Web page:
An Analysis of the Trickster Archetype as Represented by the Rabbit Character in Khmer Folktales
|Title :||An Analysis of the Trickster Archetype as Represented by the Rabbit Character in Khmer Folktales|
|Type :||Master Degree Thesis|
|File Size :||1.15 MB|
|Author :||Ms. Chor Chanthyda|
This thesis, An Analysis of the Trickster Archetype as Represented by the Rabbit Character in Khmer Folktales, illustrates and analyzes the rabbit personality as a trickster figure in Khmer folktales. It examines how his development may have been influenced by Indian and Buddhist culture and how in turn the rabbit trickster has influenced Khmer society. His influence extends to certain rituals (Water Festival) and his representation is currently used in public relations advertisements.
Cambodian folktales, similar to other folktale traditions, reflect social and cultural mores and customs; yet, they also manifest unique characteristics, including Khmer cultural values, a satirical sense of humor, and a keen appreciation for verbal cleverness. Cambodians believe that the themes of these rabbit tales have developed in their own local context. Nevertheless, this research indicates that the Khmer rabbit trickster has also developed a distinctive personality because of various outside influences: the Buddhist Jātaka, the Milindapañha, and the Pañchatantra.
An important part of this research has been the application of some western theoretical perspectives to the analysis of the rabbit personality in Khmer culture. The trickster theory of Claude Lévi-Strauss (binary complemetarity) has been particularly useful in this context. I have applied it to explore the duality of the rabbit trickster’s personality in the Khmer cultural context. Rabbit’s personality is double-sided: both selfless and selfish. The positive side of his personality manifests itself in his roles as judge, benefactor and advisor. He intervenes in disputes through his admirable qualities as a clever and skillful mediator, serving to equalize social inequity. His selfish side is often identified with his mischievous comic and selfish buffoon traits.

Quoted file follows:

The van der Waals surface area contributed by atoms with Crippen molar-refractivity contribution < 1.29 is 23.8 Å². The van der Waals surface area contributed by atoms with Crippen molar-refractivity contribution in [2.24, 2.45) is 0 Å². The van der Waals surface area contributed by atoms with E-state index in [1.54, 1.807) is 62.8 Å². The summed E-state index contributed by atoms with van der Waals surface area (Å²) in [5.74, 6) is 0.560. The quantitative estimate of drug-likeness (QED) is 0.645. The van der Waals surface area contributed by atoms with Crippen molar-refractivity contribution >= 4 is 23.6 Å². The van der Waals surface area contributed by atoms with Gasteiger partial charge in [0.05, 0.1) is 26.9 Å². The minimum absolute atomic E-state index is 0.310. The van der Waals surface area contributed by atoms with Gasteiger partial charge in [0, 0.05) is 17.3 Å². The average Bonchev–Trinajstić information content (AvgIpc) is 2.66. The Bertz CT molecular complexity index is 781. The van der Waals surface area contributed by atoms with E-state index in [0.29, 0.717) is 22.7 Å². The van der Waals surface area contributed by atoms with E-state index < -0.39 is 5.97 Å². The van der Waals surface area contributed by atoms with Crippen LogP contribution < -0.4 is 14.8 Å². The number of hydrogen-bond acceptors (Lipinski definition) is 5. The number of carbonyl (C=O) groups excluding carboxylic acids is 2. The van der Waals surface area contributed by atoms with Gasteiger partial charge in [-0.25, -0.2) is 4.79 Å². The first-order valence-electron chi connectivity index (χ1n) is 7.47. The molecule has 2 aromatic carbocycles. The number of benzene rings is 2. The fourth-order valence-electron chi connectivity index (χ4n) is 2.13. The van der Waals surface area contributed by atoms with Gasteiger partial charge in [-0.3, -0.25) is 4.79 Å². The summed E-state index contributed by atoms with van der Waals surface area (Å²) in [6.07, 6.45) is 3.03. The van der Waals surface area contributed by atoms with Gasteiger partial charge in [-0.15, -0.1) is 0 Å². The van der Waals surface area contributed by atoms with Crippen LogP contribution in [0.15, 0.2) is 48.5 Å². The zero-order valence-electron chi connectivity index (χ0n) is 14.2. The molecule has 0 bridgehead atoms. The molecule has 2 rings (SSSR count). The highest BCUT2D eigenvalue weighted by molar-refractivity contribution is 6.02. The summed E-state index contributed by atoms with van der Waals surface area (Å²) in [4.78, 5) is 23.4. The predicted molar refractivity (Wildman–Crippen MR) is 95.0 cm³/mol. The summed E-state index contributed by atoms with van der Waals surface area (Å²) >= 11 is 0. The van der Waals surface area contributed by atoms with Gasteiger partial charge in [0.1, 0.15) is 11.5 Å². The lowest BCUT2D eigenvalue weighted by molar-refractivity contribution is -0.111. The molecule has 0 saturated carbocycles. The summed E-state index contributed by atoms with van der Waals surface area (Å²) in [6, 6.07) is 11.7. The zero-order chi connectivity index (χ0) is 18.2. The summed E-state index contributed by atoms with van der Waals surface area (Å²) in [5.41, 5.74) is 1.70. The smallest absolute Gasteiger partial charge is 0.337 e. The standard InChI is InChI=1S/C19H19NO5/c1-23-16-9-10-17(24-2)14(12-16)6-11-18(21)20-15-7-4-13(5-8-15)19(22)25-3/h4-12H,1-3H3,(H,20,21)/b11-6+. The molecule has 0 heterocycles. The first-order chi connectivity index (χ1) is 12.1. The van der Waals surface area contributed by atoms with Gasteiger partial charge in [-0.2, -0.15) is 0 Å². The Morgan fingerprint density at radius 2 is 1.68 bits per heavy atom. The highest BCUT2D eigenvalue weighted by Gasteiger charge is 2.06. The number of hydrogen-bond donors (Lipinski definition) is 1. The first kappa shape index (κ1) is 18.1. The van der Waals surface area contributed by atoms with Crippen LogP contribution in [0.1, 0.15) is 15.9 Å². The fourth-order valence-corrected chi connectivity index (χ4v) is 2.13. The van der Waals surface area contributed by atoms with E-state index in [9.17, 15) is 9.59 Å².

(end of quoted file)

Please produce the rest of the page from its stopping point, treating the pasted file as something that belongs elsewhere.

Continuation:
In comparison to the “self-sacrificing” rabbit bodhisatva who transcends the world of ordinary human beings in the Sasa-Jātaka, the rabbit trickster in Khmer folktales mostly reflects the social reality of Khmer culture. He serves as the most skillful practitioner of common sense and intelligence in daily life. Hence the complex personality of the Khmer rabbit trickster reveals his importance as a social mediator in Khmer culture. His character does not act in the realm of myth in a primordial era but in mundane social reality.
Suggestions for further research include the need for a more fully developed comparative study between the rabbit trickster in Cambodia and the rabbit characters in other cultural contexts in terms of tracing the diffusion of the Judge Rabbit tales. There is also a need to collect rabbit tales from any remaining oral traditions in the rural areas of Cambodia.
Original post: Buddhist Institute of Cambodia